# Linearization before curve fitting

I am currently studying at college curve fitting to a set of experimental data. One of our activities/homework was to fit the curve $$y=ax^b$$ to the set of points of the position of a free-falling object we filmed. My professor stated that it was always necessary to first linearize the data, by taking the logarithm of the $$x$$ and $$y$$ values, and then do a least squares regression on this new data, and that the result of this linear regression would be the final correct value. However, doesn't this change the final result compared to a non-linear regression? Not only that, wouldn't the result change depending on the units, because $$\log(y)$$ is the logarithm of a quantity which has units? If it changes the final result of the regression, which method is better to use in an experimental context such as the one mentioned above?

• Sorry for the delay. I just edited my answer. Cheers :-) Sep 22, 2022 at 6:20

Your professor is totally correct. The model $$y=a \,x^b$$ is nonlinear because of $$b$$. So, in a first step, you linearize $$\log(y)=\log(a)+b\log(x)=c+b\log(x)$$ and a linear regression gives the estimates of $$b$$ and $$a=e^c$$.

Now, you start with them the nonlinear regression what you must do since what is measured is $$y$$ and not any of its possible transforms.

Edit

When you linearize the model, the residue at point $$i$$ is $$\text{res}_i=\log\big[y_i^{\text{(calc)}}\big]-\log\big[y_i^{\text{(exp)}}\big]$$ which can rewrite as $$\text{res}_i=\log\Bigg[\frac{y_i^{\text{(calc)}} } {y_i^{\text{(exp)}} } \Bigg]=\log\Bigg[1+\frac{y_i^{\text{(calc)}}-y_i^{\text{(exp)}} } {y_i^{\text{(exp)}} } \Bigg]$$ So, if the error is small $$\text{res}_i \sim \frac{y_i^{\text{(calc)}}-y_i^{\text{(exp)}} } {y_i^{\text{(exp)}} }$$ which is the relative error.

In practice, when the range of the $$y_i^{\text{(exp)}}$$ is very large, it is often preferable to stop at this point. This is the case for physical properties like vapor pressure.

• I see! Well, the problem is that my professor stated that the results of the linear regression are the final answer, and doing a nonlinear regression with the found estimates afterwards is incorrect, which, I think, is what is causing my confusion. Sep 11, 2022 at 17:12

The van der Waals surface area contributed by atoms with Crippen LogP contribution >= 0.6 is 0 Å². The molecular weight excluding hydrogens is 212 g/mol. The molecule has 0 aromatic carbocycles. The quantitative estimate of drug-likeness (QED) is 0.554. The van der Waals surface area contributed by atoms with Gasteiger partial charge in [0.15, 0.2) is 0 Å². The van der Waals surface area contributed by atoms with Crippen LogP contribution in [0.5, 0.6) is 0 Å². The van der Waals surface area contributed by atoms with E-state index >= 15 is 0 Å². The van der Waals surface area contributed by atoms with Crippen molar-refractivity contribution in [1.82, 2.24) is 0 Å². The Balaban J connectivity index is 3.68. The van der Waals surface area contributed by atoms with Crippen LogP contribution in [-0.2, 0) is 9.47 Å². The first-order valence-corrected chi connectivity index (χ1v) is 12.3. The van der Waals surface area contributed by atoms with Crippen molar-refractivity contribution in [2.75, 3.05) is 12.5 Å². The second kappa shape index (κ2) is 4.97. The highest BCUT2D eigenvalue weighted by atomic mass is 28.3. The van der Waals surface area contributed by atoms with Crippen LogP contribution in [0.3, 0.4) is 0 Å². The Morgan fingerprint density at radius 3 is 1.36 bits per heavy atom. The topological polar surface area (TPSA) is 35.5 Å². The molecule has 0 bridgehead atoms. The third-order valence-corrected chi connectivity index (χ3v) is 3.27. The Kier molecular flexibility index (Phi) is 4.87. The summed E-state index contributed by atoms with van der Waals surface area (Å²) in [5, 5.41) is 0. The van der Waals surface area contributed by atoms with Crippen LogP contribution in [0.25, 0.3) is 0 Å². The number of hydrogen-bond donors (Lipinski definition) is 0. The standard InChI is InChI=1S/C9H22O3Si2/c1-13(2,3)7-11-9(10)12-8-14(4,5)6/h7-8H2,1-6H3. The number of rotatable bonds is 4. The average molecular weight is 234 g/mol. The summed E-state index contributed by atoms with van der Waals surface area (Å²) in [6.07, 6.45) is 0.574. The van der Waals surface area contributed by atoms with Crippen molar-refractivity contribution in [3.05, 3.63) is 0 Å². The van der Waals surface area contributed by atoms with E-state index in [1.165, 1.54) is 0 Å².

• @ordptt. If the data are not too noisy, the linearized model corresponds to the minimization of relative errors. If you are concerned, I can elaborate Sep 12, 2022 at 11:44
• If possible, that would be great! Sep 12, 2022 at 17:00
• In general the least squares idea is directly related to the maximal likelihood for the i.i.d. Gaussian noise model though it is rarely discussed in the introductory courses, so which minimization scheme is more physically relevant really depends on which noise model makes more sense. However, LSM for a linear function is computationally trivial and for a non-linear one may be a headache, so there is a tendency to linearize no matter what. @ordptt is right that linearization can change the answer from the non-linear problem but the linear LSM commutes with scaling and shifts so units are OK. Sep 24, 2022 at 1:02

Let me expand on a couple of aspects of the previous answer that may not be obvious to a novice in curve fitting. The first is to note that a least-squares regression implicitly involves a weighting factor or uncertainty at each data point. If you can estimate the uncertainty in your data at each point and it is approximately gaussian, the statistically sound way to fit the data is to minimize $$\sum_i \left[\frac{f(x_i; a_i)-y_i}{\sigma_i}\right]^2$$ where $$f(x_i; a_i)$$ is your model function at the point $$x_i$$ with fit parameters $$a_i$$, $$y_i$$ are your measured data points, and $$\sigma_i$$ is the uncertainty at the point $$i$$.

If you ignore the weights in the intial problem (by setting them equal to 1), the weights for your transformed problem will necessarily be different leading to a different fit. For small errors, you have converted the problem from assuming absolute equal weights to one where the weights depend on the position. That's why an unweighted linear fit gives a different answer than an unweighted nonlinear fit.

If the errors are large, there is another complication. The transformed noise in the data may no longer be gaussian, even if it was close to gaussian initially. This could skew your fit so that it isn't the most likely model function to have resulted in your measured data.

Let me address the unit question directly with a concrete example. If you explictly include the units, things will cancel out nicely into dimensionless numbers. Let's say $$y$$ is in units of meters and $$x$$ is in units of seconds. Then $$a$$ will have to have units of meters/seconds$$^b$$. Treating the units like algebraic quantities, let $$v = y$$/meters, $$\alpha = a$$seconds$$^b$$/meters, $$u=x$$/seconds. The dimensions all cancel each other and the resulting equation $$v=\alpha u^b$$ has all dimensionless variables.